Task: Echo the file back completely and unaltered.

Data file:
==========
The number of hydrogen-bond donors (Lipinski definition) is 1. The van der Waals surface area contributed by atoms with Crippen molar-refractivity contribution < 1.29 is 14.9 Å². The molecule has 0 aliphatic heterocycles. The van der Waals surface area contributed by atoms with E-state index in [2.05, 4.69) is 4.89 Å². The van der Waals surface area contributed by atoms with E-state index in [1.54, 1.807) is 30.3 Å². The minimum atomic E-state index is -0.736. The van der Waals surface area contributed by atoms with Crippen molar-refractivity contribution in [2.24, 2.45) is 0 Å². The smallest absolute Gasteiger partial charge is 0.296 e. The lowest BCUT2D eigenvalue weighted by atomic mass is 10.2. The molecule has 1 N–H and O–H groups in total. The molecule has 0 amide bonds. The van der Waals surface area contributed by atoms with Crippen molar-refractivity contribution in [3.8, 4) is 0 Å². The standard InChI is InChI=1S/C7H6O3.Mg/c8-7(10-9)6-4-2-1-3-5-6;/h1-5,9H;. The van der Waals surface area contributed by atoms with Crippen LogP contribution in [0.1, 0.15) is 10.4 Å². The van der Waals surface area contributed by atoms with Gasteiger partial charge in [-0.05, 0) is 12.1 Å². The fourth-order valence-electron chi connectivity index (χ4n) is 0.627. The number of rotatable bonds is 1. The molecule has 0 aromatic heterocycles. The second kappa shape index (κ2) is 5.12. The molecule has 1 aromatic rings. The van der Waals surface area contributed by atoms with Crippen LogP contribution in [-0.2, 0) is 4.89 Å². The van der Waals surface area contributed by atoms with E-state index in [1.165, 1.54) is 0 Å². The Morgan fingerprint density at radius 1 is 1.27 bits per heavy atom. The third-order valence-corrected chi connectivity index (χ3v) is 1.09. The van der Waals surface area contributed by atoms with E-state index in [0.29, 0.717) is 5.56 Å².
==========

The number of hydrogen-bond donors (Lipinski definition) is 1. The van der Waals surface area contributed by atoms with Crippen molar-refractivity contribution < 1.29 is 14.9 Å². The molecule has 0 aliphatic heterocycles. The van der Waals surface area contributed by atoms with E-state index in [2.05, 4.69) is 4.89 Å². The van der Waals surface area contributed by atoms with E-state index in [1.54, 1.807) is 30.3 Å². The minimum atomic E-state index is -0.736. The van der Waals surface area contributed by atoms with Crippen molar-refractivity contribution in [2.24, 2.45) is 0 Å². The smallest absolute Gasteiger partial charge is 0.296 e. The lowest BCUT2D eigenvalue weighted by atomic mass is 10.2. The molecule has 1 N–H and O–H groups in total. The molecule has 0 amide bonds. The van der Waals surface area contributed by atoms with Crippen molar-refractivity contribution in [3.8, 4) is 0 Å². The standard InChI is InChI=1S/C7H6O3.Mg/c8-7(10-9)6-4-2-1-3-5-6;/h1-5,9H;. The van der Waals surface area contributed by atoms with Crippen LogP contribution in [0.1, 0.15) is 10.4 Å². The van der Waals surface area contributed by atoms with Gasteiger partial charge in [-0.05, 0) is 12.1 Å². The fourth-order valence-electron chi connectivity index (χ4n) is 0.627. The number of rotatable bonds is 1. The molecule has 0 aromatic heterocycles. The second kappa shape index (κ2) is 5.12. The molecule has 1 aromatic rings. The van der Waals surface area contributed by atoms with Crippen LogP contribution in [-0.2, 0) is 4.89 Å². The van der Waals surface area contributed by atoms with E-state index in [1.165, 1.54) is 0 Å². The Morgan fingerprint density at radius 1 is 1.27 bits per heavy atom. The third-order valence-corrected chi connectivity index (χ3v) is 1.09. The van der Waals surface area contributed by atoms with E-state index in [0.29, 0.717) is 5.56 Å².